|Publication number||US6625741 B1|
|Application number||US 09/522,621|
|Publication date||23 Sep 2003|
|Filing date||10 Mar 2000|
|Priority date||12 Mar 1999|
|Also published as||CN1148705C, CN1267040A, DE19912780A1, DE50015247D1, EP1035516A2, EP1035516A3, EP1035516B1|
|Publication number||09522621, 522621, US 6625741 B1, US 6625741B1, US-B1-6625741, US6625741 B1, US6625741B1|
|Inventors||Peter Post, Dirk Rosenau, Torsten Schlaaff|
|Original Assignee||Francotyp-Postalia Ag & Co. Kg|
|Export Citation||BiBTeX, EndNote, RefMan|
|Patent Citations (24), Non-Patent Citations (1), Referenced by (12), Classifications (12), Legal Events (6)|
|External Links: USPTO, USPTO Assignment, Espacenet|
1. Field of the Invention
The present invention is directed to an arrangement for a security module of the type containing at least one functional unit, such as a processor, which is normally supplied with a system voltage and which has a battery back-up. Such a postal security module is particularly suitable for use in a postage meter machine or mail-processing machine or computer with mail-processing capability.
2. Description of the Prior Art
Modern postage meter machines, such as the thermal transfer postage meter machine disclosed in U.S. Pat. No. 4,746,234, utilize a fully electronic, digital printer. It is thus fundamentally possible to print arbitrary texts and special characters in the franking imprint printing field and an advertising slogan that is arbitrary or allocated to a cost center. For example, the postage meter machine T1000 of the Francotyp-Postalia AG & Co. has a microprocessor that is surrounded by a secured housing that has an opening for the delivery of a letter. When a letter is supplied, a mechanical letter sensor (microswitch) communicates a print request signal to the microprocessor. The franking imprint contains previously entered and stored, postal information for conveying the letter. The control unit of the postage meter machine undertakes an accounting controlled by software, exercises a monitoring function, possibly with respect to the conditions for a data updating, and controls the reloading of a postage credit.
U.S. Pat. No. 5,606,508 (corresponding to German OS 42 13 278) and U.S. Pat. No. 5,490,077 disclose a data input, such as with chip cards, for the aforementioned thermal transfer postage meter machine. One of the chip cards loads new data into the postage meter machine, and a set of further chip cards allows a setting of correspondingly stored data to be undertaken by plugging in a chip card. The data loading and the setting of the postage meter machine can thus ensue more comfortably and faster than by keyboard input. A postage meter machine for franking postal matter is equipped with a printer for printing the postage value stamp on the postal matter, with a controller for controlling the printing and the peripheral components of the postage meter machine, with a debiting unit for debiting postal fees, with at least one non-volatile memory for storing postage fee data, with at least one non-volatile memory for storing security-relevant data and with a calendar/clock. The non-volatile memory of the security-relevant data and/or the calendar/clock is usually supplied by a battery. In known postage meter machines, security-relevant data (cryptographic keys and the like) are secured in non-volatile memories. These memories are EEPROM, FRAM or battery-protected SRAM. Known postage meter machines also often have an internal real time clock RTC that is supplied by a battery. For example, potted modules are known that contain integrated circuits and a lithium battery. After the expiration of the service life of the battery, these modules must be replaced as a whole and disposed of. For economical and ecological reasons, it is more beneficial If only the battery needs to be replaced. To that end, however, the security housing must be opened and subsequently re-closed and sealed since security against attempted fraud is based essentially on the secured housing that surrounds the entire machine.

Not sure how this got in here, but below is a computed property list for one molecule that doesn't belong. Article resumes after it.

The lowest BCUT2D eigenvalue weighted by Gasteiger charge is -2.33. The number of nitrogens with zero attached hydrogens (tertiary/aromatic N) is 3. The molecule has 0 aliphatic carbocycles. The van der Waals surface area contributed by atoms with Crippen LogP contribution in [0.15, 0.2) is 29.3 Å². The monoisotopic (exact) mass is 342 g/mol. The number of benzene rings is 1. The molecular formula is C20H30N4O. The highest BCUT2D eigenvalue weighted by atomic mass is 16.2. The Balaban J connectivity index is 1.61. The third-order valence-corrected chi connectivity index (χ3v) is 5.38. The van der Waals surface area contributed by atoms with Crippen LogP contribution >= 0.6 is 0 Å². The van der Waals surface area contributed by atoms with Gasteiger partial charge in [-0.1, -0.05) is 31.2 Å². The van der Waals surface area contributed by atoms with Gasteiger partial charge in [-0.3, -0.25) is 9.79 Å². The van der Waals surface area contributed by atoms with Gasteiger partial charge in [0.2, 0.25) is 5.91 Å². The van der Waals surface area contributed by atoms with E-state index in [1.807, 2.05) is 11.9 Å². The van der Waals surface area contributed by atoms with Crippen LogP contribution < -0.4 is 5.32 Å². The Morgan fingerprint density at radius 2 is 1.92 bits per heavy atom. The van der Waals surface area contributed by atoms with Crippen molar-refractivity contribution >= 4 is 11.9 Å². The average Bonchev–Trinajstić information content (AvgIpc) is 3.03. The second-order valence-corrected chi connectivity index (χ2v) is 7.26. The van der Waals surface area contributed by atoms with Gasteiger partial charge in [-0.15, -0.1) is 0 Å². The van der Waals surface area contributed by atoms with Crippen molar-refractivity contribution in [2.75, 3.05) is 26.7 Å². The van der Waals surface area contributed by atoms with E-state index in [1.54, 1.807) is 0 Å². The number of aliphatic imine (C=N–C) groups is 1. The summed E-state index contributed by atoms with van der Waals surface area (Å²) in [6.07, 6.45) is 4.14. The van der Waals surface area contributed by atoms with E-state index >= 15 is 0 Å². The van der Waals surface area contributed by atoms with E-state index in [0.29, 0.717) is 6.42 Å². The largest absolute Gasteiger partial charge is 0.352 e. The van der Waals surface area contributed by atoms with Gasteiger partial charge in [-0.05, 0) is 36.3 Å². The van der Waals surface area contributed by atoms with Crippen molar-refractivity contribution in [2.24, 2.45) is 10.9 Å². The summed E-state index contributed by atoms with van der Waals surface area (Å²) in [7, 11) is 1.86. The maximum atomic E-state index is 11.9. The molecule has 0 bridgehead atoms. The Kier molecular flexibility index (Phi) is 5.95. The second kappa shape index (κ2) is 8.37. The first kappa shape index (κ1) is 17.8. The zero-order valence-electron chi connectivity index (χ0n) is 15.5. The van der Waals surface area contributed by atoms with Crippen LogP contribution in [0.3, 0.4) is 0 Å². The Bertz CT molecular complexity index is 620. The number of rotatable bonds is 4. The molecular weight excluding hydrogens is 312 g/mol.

In European Application 660 269 (U.S. Pat. No. 5,671,146), disclose a suitable method for improving the security of postage meter machines wherein a distinction is made between authorized and unauthorized opening of the security housing.
Repair of a postage meter machine is possible only with difficulty on site where the access to the components is rendered more difficult or limited. Given larger mail-processing machines or devices known as PC frankers, the protected housing in the future will be reduced only to the postal security module. This can improve accessibility to the other components. It would be extremely desirable for economic replacement of the battery for this to be replaced in a relatively simple way. The battery, however, would then be located outside the security area of the postage meter machine. When the battery posts are made accessible from the outside, however, a possible tamperer is able to manipulate the battery voltage. Known battery-supply SRAMs and RTCs have different demands with respect to their required operating voltage. The necessary voltage for holding data of SRAMs is below the required voltage for the operation of RTCs. This means that a reduction of the voltage below a specific limit value leads to an undesired behavior of the component: the RTC stands still and the time of day—stored in SRAM cells—and the memory contents of the SRAM are preserved. At least one of the security measures, for example long time watchdogs, would then be ineffective at the side of the postage meter machine. For a long time watchdog, the remote data center prescribes a time credit or a time duration, particularly a plurality of days or a specific day, by which the franking device should report via a communication connection. After the time credit is exhausted or after the term expires, franking is prevented. European Application 660 270 (U.S. Pat. No. 5,680,463) disclose a method for determining the presumed time duration up to the next credit reloading, and a data center considers any postage meter machine suspicious that does not report in time. Suspicious postage meter machines are reported to the postal authority, which monitors the mail stream of letters franked by suspicious postage meter machines. An expiration of the time credit or of the deadline is also already determined by the franking device and the user is requested to implement the overdue communication.